The Good Funeral Guide Blog

The public’s right to be right

Wednesday, 3 June 2009

Ask them and they’ll tell you. What do clients want?

Choice.

Funeral directors have got the message. They’re doing the lip-service. How do they stand on delivery?

Not terribly well, most of them, and for sound business reasons. As soon as you start to unbundle funerals and let clients source their own merchandise and service providers, it’s not just your margins that wilt, it’s your whole raison d’être. Undertakers assert their indispensability by creating dependency in clients and providers. Thrall is all. I’ve blogged about this before. I don’t want to bore you.

But I am happy to bore you about celebrants again. They’re important. And the recent arrival of the brilliant funeralcelebrants.org.uk website ought to, both, enable them to achieve the emancipation they deserve and also require them to compete. How’s it doing?

The good news is that it’s filling up fast. The British Humanist Association has bought into it bigtime. So has the InterFaith Ministry. The Association of Independent Celebrants’ members clearly know a good thing when they see it: a number of them have bought premium listings. But I can see no member of the Institute of Civil Celebrants. Why on earth not?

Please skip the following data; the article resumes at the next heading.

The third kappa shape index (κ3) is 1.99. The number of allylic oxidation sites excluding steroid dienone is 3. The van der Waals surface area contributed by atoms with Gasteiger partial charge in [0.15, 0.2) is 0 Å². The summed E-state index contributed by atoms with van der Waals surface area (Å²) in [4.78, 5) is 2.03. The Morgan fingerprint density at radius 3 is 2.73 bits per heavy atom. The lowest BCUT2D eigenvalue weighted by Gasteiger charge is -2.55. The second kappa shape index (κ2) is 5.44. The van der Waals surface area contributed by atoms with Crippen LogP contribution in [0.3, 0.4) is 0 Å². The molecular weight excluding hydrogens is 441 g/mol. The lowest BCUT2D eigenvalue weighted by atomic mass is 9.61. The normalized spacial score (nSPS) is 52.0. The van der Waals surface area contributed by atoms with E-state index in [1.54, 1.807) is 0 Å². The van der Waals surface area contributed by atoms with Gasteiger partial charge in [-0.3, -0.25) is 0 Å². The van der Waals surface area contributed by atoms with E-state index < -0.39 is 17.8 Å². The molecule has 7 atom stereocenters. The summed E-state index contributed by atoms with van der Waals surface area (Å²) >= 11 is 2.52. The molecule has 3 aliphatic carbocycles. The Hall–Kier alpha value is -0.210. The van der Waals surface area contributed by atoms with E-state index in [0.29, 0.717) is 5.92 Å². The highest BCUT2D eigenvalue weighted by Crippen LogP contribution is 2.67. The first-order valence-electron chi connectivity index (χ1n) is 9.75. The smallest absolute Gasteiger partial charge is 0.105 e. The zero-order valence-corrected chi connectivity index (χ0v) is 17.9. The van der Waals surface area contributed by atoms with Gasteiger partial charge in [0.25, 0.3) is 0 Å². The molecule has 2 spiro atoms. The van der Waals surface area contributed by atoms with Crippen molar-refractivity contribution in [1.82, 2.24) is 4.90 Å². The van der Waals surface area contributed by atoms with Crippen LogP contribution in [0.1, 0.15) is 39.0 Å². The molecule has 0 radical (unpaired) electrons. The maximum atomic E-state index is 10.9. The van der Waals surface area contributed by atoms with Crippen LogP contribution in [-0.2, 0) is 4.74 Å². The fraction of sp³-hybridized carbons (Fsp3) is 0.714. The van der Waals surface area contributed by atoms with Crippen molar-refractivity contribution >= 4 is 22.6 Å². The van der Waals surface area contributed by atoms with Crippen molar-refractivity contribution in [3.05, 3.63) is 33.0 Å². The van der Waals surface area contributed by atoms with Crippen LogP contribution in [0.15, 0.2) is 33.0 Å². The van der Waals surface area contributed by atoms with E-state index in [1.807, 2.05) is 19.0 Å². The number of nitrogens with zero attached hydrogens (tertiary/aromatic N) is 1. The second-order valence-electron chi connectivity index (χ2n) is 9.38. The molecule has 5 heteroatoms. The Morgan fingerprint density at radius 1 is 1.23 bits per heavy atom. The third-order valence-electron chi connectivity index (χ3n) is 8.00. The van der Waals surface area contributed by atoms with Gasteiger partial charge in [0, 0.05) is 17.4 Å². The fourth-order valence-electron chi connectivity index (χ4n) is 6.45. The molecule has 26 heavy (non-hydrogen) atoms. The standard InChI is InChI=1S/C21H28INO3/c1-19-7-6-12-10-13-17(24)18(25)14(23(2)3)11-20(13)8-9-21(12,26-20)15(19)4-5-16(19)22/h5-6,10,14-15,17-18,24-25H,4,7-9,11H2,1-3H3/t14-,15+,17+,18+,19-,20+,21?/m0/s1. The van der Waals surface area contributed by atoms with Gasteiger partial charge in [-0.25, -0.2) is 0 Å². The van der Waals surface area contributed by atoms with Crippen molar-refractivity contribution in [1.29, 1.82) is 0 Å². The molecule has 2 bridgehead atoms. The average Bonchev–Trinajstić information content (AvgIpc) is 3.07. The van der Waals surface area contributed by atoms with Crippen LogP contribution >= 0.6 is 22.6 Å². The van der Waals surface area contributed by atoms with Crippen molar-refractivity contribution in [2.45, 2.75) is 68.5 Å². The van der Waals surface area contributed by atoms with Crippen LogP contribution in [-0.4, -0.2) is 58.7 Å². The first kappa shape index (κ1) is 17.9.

Most entries are too terse to be descriptive. I could find no photos or YouTube videos. So: little evidence of competition yet—but it’s early days.

The funeralcelebrants website empowers consumers. It enables them to choose the celebrant best suited to them. It will, therefore, prevail.

But it takes three to tango. The public needs to know about this resource. Funeral directors must start telling them about it (because good celebrants make funeral directors look good).

And celebrants, you’ve simply got to stop sucking up to funeral directors and behaving like supplicants. If you really are serious about consumer choice you will, when any funeral director rings and asks you to do a funeral, respond with this question: “Did the family choose me or have you assigned me?” You will refuse to be assigned. To make this work you’ll need to establish solidarity with other celebrants in your area.

If you really think you’re any good you will relish competition because it brings out the best in you. What’s more, you will enjoy a warmer welcome and a far more fruitful working relationship with a family which has actively chosen you.

You think you’ve got a choice between, in Milton’s words, “bondage with ease” and “strenuous liberty”? You haven’t. The market will decide, and it always plumps for strenuous liberty.

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